My mother and brother called later that night. Both North Carolina residents somewhere on the conservative end of the political spectrum, but both also firmly in the vote against camp, they had been convinced the amendment would fail. I tried to keep it together, to play it like I wasn’t surprised. Because I wasn’t. But expecting it to pass did nothing to soften the blow when it did. I can’t recall if I cried to one or both, but when I finally did respond, I blubbered, and they stammered, expressing shock at the voting results, saying it wouldn’t last. Even though I’ve been talking about LGBT discrimination for years, this was the first time they were both personally confronted and deeply upset by it.

It dawned on me that my brother and mother had come a long way since our 2007 wedding. They were both in attendance that May night five years ago, but their understanding of my relationship with my partner as a real marriage needed more than just a ring-swapping ritual to develop. Pre-wedding, when my brother found out that our sister wouldn’t be attending because of her religious beliefs, he was furious, and said something like “I don’t get it either but I’m going to be there because I’m your brother!” I was, of course, grateful for his support, even if it was a bit qualified. As for my mother, from the time I came out at 18 to the time I married my partner at 27, I think there was always a little hope in her heart that my queer identity was just a phase. Our wedding was the final nail in my gay coffin, and that was hard for her, even if she did look lovely dancing the night away at our reception.

Five years on, my sister still wants little to do with us, but my brother and mother treat us like any other married couple. Still, neither one would have likely shared pro-marriage equality links on Facebook prior to the Amendment One saga, but both did, and a lot, in the weeks leading up to the vote. My mother shared my amendment-related blog posts, as well a video for an amendment protest song with her friends, many of whom are not as evolved on the subject I’m sure. On voting day, I posted a picture of Avie with his “mean face” on and an anti-amendment fake tattoo on his cheek. My brother promptly shared it on his wall with the words, “Let’s roll!” This may sound silly. But when I saw that, I teared up.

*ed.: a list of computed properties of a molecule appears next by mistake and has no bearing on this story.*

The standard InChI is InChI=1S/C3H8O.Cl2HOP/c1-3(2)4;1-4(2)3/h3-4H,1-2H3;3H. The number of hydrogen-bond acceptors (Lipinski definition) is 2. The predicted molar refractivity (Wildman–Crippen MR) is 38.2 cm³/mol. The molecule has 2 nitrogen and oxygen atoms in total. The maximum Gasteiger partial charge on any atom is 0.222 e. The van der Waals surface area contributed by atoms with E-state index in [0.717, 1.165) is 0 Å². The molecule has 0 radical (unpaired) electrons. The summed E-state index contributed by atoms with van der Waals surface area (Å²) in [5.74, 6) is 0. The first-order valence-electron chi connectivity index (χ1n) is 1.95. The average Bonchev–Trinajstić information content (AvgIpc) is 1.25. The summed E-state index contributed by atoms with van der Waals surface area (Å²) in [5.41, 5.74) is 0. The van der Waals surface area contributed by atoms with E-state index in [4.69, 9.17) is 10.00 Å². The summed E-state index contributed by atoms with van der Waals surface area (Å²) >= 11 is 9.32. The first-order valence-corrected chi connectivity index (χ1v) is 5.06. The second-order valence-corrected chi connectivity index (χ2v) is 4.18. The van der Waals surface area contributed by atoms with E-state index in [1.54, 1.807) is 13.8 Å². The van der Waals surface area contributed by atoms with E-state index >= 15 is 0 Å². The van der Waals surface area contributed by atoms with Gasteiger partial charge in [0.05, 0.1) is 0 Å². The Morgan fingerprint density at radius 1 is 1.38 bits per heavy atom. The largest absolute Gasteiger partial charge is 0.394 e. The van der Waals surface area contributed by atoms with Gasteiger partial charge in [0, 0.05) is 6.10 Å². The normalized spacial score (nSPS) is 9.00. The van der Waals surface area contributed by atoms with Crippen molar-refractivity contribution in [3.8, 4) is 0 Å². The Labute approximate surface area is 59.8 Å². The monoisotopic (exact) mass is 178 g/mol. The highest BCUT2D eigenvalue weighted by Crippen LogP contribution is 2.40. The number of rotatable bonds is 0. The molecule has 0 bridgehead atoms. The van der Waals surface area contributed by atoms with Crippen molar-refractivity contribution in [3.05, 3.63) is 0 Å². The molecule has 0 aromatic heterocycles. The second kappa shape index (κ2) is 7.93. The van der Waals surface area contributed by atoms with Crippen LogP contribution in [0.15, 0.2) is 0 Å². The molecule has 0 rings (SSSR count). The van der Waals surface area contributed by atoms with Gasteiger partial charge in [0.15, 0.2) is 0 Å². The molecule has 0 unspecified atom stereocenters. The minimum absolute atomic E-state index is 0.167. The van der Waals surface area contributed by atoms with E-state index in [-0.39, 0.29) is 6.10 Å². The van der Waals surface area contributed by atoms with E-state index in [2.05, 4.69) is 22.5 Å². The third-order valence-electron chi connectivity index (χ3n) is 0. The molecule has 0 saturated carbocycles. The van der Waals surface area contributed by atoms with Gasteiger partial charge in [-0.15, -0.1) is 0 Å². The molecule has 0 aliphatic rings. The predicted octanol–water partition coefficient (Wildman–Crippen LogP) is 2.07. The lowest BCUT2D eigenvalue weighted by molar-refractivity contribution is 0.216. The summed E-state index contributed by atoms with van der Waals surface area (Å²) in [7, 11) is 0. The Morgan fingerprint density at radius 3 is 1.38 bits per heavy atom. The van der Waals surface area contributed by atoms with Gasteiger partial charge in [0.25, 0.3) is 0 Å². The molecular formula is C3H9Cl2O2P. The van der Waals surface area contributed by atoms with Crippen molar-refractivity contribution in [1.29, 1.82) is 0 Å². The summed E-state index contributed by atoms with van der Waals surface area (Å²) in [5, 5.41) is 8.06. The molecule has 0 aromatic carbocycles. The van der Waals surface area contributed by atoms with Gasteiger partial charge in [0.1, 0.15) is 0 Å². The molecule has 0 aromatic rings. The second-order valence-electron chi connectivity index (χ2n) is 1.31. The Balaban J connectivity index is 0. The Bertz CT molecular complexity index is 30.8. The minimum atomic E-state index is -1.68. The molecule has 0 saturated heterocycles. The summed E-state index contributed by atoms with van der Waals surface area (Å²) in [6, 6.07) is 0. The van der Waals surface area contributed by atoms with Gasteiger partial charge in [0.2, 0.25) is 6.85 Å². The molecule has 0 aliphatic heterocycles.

In the days following the vote, I moped, and I brooded. I also joined in a peaceful protest organized by Campaign for Southern Equality at our city marriage license office, along with my partner and sons, and ugly cried on the local news. Meanwhile, something magical was happening. Scores of people were emailing, texting, calling, and writing messages on my Facebook wall and blog to express outrage and support for our family. Old college friends, former pet sitting clients, the midwife who caught Avie, erstwhile neighbors, a therapist from long ago, new friends from my son’s playgroup, ex-coworkers, random acquaintances, many strangers who read my blog or articles online, cross-country cousins and other more distant relatives (some of whom I’ve never met) got in touch to tell us that we are a valid family, that we deserve equal rights, and that they’re rooting for us.

I’ve written before about how weddings are like big send-off parties and that the road after can be lonely and rough. It’s rare, I think, for a married couple to get a second wedding-like pep rally years down the road, but we did. On our official five-year wedding anniversary, another unintended consequence of the amendment’s passage revealed itself—and this has to be the most unintended consequence of all: we feel more accepted and supported as a couple by our family and community than ever before.

North Carolina may in fact be one big bear-infested wood, but thanks to Amendment One, we’ve discovered that our little family isn’t walking through it alone. There’s a crowd of good, kind people walking with us here and in spirit, and we are a proud parade.

Happy Pride, y’all!

Photos from Aly & Elroi’s personal collection